X-ray energy spectrum plays an essential role in imaging and related tasks. Due to the high photon flux
of clinical CT scanners, most of the spectrum estimation methods are indirect and are usually suffered from
various limitations. The recently proposed indirect transmission measurement-based method requires at least
the segmentation of one material, which is insufficient for CT images of highly noisy and with artifacts. To
combat for the bottleneck of spectrum estimation using segmented CT images, in this study, we develop a
segmentation-free indirect transmission measurement based energy spectrum estimation method using dual-energy
material decomposition. The general principle of the method is to compare polychromatic forward
projection with raw projection to calibrate a set of unknown weights which are used to express the unknown
spectrum together with a set of model spectra. After applying dual-energy material decomposition using high-and
low-energy raw projection data, polychromatic forward projection is conducted on material-specific images.
The unknown weights are then iteratively updated to minimize the difference between the raw projection and
estimated projection. Both numerical simulations and experimental head phantom are used to evaluate the
proposed method. The results indicate that the method provides accurate estimate of the spectrum and it may
be attractive for dose calculations, artifacts correction and other clinical applications.
A grating-based x-ray multi-contrast imaging system integrates a source grating G0, a diffraction grating G1, and an analyzer grating G2 into a conventional x-ray imaging system to generate images with three contrast mechanisms: absorption contrast, differential phase contrast, and dark field contrast. To facilitate the potential translation of this multi-contrast imaging system into a clinical setting, our group has developed several single-shot data acquisition methods to eliminate the necessity of the time-consuming phase stepping procedure. These methods have enabled us to acquire multi-contrast images with the same data acquisition time currently used for absorption imaging. One of the proposed methods is the use a staggered G2 grating. In this work, we propose to incorporate this staggered G2 grating into a state-of-the-art breast tomosynthesis imaging system to generate tomosynthesis images with three contrast mechanisms. The introduction of this staggered G2 grating will reject scatter and thus improve image contrast at the detector plane, but it will also absorb some x-ray photons reaching detector, thus increasing noise and reducing the contrast to noise ratio (CNR). Therefore, a key technical question is whether the CNR and dose efficiency can be maintained for absorption imaging after the introduction of this staggered G2 grating. In this paper, both the CNR and scatter-to-primary ratio (SPR) of absorption imaging were investigated with Monte Carlo simulations for a variety of staggered G2 grating designs.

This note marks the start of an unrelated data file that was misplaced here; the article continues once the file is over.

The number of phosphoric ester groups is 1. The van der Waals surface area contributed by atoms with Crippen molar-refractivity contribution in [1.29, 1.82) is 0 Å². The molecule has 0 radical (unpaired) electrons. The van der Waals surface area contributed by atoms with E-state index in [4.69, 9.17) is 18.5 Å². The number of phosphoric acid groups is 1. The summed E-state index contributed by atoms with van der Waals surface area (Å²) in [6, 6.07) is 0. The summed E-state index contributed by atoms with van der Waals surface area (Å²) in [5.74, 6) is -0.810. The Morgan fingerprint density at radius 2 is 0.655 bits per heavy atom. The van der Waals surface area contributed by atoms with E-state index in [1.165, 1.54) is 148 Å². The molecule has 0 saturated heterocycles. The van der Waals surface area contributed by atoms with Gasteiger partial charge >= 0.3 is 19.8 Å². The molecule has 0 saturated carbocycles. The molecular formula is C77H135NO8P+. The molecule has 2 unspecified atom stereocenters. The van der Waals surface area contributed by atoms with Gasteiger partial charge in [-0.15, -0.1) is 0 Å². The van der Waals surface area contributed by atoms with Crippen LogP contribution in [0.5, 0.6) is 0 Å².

This paper provides a fast and patient-specific scatter artifact correction method for cone-beam computed tomography (CBCT) used in image-guided interventional procedures. Due to increased irradiated volume of interest in CBCT imaging, scatter radiation has increased dramatically compared to 2D imaging, leading to a degradation of image quality. In this study, we propose a scatter artifact correction strategy using an analytical convolution-based model whose free parameters are estimated using a rough estimation of scatter profiles from the acquired cone-beam projections. It was evaluated using Monte Carlo simulations with both monochromatic and polychromatic X-ray sources. The results demonstrated that the proposed method significantly reduced the scatter-induced shading artifacts and recovered CT numbers.